Discovery — Scrubbing Departing Employees’ Computers before Litigation Is Foreseeable ≠ Spoliation — It Is an Obvious Truism That a Court Should Not Enter an Order Compelling a Party to Produce Documents That Don’t Exist (Good Quote)
Wells v. JPC Eqestrian, Inc., 2014 U.S. Dist. LEXIS 156407 (M.D. Pa. Nov. 4, 2014):
The plaintiffs first contend that the defendants have failed to produce relevant emails in response to their original discovery requests which sought emails that mention, or refer to the plaintiffs in any way shape or form from 2002 through 2010. The defendants have provided the plaintiff with responsive documents, but the plaintiffs believe there may be more that have not been produced. The defendants flatly dispute this assertion, and have explained the way in which they searched for responsive email in their initial disclosures and in response to the plaintiffs' discovery request.
In order [*9] to cull responsive emails, the defendants searched the email boxes assigned to Varun Sharma and Richard Knapp, JPC's Comptroller, as the two employees who "reasonably could have had communications with or about Plaintiffs regarding the subject matter of this litigation." (Doc. 32, at 9.) The plaintiffs have suggested that other email must exist, and they argue that the defendants should scour the email accounts for since-departed employees to search for responsive email. The defendants have flatly represented that these emails "do not exist." In the related action of Kearney v. JPC Equestrian, Inc., et al., No. 3:11-CV-1419, Sharma has sworn under oath that his email box has been thoroughly searched, and that there are no further responsive emails. (No. 3:11-CV-1419 (M.D. Pa.) Doc. 124, Ex. B.)
It is an obvious truism that a court should not enter an order compelling a party to produce documents where the documents do not exist. See, e.g., Taylor v. Harrisburg Area Comm. Coll., 2013 WL 6095481 (M.D. Pa. Nov. 20, 2013). Such is the case here, and we find there is no basis to order the defendants to produce additional emails from Sharma's email box in the face of his sworn representation that no additional responsive emails exist.
Likewise, we find no basis to compel [*10] the production of other email that the plaintiffs believe must exist on computers that were once used by former employees or other personnel whom the plaintiffs believe may have been privy to email relevant to this litigation. The defendants have represented to the Court that JPC Equestrian does not maintain a central server for storing emails, and email retention for each employee is computer-specific. In layman's terms, this means that an employee's emails reside solely on an employee's respective computer, and not elsewhere within the company. The defendants have affirmatively represented that when an employee leaves JPC Equestrian, their computer is "scrubbed," and reassigned to another employee. Such is the case with two employees who Kearney believes may have had relevant emails: Nina Depetris (former Vice President), and Ron Valtos (former Comptroller). These employees left the company in 2009 and 2010 respectively, and their computers were "scrubbed" and reassigned shortly thereafter, and prior to this litigation being commenced. The defendants thus maintain that by the time this litigation commenced in February 2011, any emails residing on the computers used by Depetris or [*11] Valtos had long since been deleted from their computers, which had been reassigned.3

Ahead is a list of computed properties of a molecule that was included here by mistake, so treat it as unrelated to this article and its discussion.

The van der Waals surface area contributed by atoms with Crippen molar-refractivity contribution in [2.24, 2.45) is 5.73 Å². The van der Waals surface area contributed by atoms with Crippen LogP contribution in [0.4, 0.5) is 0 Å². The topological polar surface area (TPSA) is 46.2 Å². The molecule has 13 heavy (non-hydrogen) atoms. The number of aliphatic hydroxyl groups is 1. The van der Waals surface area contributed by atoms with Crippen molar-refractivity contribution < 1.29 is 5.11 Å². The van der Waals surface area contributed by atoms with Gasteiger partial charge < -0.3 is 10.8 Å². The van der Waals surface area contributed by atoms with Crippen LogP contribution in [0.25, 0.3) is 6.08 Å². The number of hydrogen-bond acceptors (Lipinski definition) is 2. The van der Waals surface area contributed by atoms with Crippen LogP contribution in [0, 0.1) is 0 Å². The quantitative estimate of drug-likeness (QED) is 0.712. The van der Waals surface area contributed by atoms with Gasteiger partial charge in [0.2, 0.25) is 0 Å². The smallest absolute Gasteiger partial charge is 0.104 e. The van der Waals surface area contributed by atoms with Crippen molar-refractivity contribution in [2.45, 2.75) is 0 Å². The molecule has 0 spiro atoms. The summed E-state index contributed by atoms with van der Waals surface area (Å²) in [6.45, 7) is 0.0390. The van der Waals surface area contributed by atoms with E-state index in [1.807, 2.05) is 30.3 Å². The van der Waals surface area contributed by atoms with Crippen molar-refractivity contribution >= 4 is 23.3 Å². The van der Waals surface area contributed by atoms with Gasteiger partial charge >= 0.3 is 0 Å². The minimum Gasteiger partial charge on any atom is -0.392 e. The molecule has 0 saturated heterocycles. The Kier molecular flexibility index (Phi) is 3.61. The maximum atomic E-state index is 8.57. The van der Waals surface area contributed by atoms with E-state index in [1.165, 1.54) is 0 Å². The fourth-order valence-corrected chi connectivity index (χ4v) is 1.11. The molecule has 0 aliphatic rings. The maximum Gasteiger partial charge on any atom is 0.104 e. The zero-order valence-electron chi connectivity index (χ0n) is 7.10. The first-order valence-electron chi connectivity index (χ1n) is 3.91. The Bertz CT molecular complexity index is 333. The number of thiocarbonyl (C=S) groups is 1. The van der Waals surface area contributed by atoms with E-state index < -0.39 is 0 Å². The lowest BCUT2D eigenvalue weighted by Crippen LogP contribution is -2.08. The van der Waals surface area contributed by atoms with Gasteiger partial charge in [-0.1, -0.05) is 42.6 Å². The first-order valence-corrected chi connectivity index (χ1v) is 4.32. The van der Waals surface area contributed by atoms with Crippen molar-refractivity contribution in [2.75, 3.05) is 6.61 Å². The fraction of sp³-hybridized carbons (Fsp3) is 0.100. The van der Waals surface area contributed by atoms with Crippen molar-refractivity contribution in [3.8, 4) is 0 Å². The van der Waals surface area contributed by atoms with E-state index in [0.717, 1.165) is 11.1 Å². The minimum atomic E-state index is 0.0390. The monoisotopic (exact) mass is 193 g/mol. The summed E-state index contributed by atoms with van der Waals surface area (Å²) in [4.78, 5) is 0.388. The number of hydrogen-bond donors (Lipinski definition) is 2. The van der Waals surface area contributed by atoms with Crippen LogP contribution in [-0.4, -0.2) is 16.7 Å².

3 The plaintiffs have not suggested that by "scrubbing" or reassigning these computers a year or more before this litigation commenced that the defendants have knowingly, intentionally, or recklessly destroyed relevant documents. We thus find no basis on the record to conclude that the defendants failed to abide by their obligation under the Federal Rules of Civil Procedure to preserve potentially relevant evidence. Spoliation is "the destruction or significant alteration of evidence, or the failure to preserve property for another's use as evidence in pending or reasonably forseeable litigation." Zubulake v. UBS Warburg LLC, 229 F.R.D. 422, 430 (S.D.N.Y. 2004) (quoting West v. Goodyear Tire & Rubber Co., 167 F.3d 776, 779 (2d Cir. 1999). The plaintiffs have not suggested, much less shown, that the defendants failed in their duty to preserve potentially relevant evidence.
Considering the defendants' representations regarding their initial disclosures to the plaintiffs and their responses to the plaintiffs' request for relevant emails, together with their explanation regarding the email retention system that JPC uses for its employees, we have no basis to conclude that the defendants have withheld responsive documents, or that there [*12] is any basis to compel a further response regarding potentially relevant email communication. The plaintiffs' motion to compel further production of responsive email will, therefore, be denied.4
4 Although the plaintiffs purport to disbelieve the defendants' repeated representations that all responsive email have been produced, and insist there must be additional emails that have not been provided, we are constrained to note that the plaintiffs have acknowledged that they retained few emails from the defendants, and in fact did not share much email correspondence with Varun Sharma. (Doc. 32, Ex. C.) This admission would serve to support, rather than undermine, the defendants' repeated representation to the plaintiffs and the Court that no further responsive emails exist.
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